During a total breakdown, you may find yourself living in a lawless society (or without the rule of law–WROL) in which police do not respond to calls, arrests are not made, and people can literally get away with murder. Depending on where you are on the descent into a total societal collapse, you could see an increase in armed robberies, carjackings, breaking and entering, home invasions, and kidnappings. In fact, kidnappings of children for ransom are common in many countries to extort money from the wealthy. As crime rises, you might go armed at all times and answer the door only when covered with someone armed with a shotgun or carbine.
You need to decide how living in a lawless society will change your response plan. For example, today it might not be legal to shoot a group of ten people gathered 25 yards from your house with Molotov cocktails until they throw one your direction. If you are living in a lawless society, you might decide to fire a few warning shots when the first three gather or to shoot the thrower as soon as they light the rag. Or, you may feel that the best defense is a good offence, and install dangerous booby traps that would get you jailed if used today. Your decision on how to best protect yourself in a world without the rule of law will be based on the situation then, not the morals we have today.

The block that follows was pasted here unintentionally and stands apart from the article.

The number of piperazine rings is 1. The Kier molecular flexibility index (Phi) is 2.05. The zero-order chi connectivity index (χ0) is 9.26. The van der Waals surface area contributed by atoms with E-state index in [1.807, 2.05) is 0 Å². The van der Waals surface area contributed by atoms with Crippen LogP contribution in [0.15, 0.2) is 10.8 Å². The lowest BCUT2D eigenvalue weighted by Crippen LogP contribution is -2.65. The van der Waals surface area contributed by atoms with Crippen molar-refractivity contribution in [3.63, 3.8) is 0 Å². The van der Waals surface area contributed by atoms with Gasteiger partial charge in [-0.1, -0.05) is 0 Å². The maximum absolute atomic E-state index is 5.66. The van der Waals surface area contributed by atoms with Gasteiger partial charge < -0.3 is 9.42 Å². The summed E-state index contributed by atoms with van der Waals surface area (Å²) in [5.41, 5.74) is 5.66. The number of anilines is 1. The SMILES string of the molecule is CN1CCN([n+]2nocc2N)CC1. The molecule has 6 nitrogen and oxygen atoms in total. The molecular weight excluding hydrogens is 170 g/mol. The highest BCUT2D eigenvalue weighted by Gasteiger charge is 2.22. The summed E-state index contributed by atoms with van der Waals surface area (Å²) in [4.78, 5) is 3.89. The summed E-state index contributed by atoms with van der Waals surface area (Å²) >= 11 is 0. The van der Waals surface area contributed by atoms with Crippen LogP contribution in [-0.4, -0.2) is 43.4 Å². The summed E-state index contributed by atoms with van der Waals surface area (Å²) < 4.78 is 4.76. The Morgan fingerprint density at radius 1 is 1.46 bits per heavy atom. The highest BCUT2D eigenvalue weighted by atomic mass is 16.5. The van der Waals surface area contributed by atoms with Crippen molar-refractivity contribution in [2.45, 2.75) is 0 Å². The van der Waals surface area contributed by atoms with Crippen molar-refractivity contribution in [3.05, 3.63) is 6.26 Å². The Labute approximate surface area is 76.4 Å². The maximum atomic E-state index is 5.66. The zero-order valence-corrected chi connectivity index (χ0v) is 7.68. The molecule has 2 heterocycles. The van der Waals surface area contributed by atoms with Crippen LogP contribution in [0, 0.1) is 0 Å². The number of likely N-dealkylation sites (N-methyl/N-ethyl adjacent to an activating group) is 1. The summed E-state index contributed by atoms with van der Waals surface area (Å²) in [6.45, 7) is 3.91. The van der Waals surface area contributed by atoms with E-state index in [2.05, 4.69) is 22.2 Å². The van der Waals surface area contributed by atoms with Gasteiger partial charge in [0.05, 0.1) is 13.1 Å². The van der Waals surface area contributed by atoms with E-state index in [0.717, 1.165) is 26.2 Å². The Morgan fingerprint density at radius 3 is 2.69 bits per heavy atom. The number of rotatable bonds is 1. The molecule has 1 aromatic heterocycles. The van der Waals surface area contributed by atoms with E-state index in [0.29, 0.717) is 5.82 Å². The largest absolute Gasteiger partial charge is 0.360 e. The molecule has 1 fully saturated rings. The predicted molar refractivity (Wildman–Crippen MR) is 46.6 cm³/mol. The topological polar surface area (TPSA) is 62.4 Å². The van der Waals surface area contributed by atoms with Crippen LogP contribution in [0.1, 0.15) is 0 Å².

Unless you are very well hidden, one or two people will find it difficult to survive alone in a WROL situation. The best way to avoid being victimized will probably be to team up with others. This could mean having enough armed people living with you to provide some serious firepower and post a 24/7 guard, it might mean developing a mutual assistance agreement or founding an active and aggressive neighborhood watch, or both.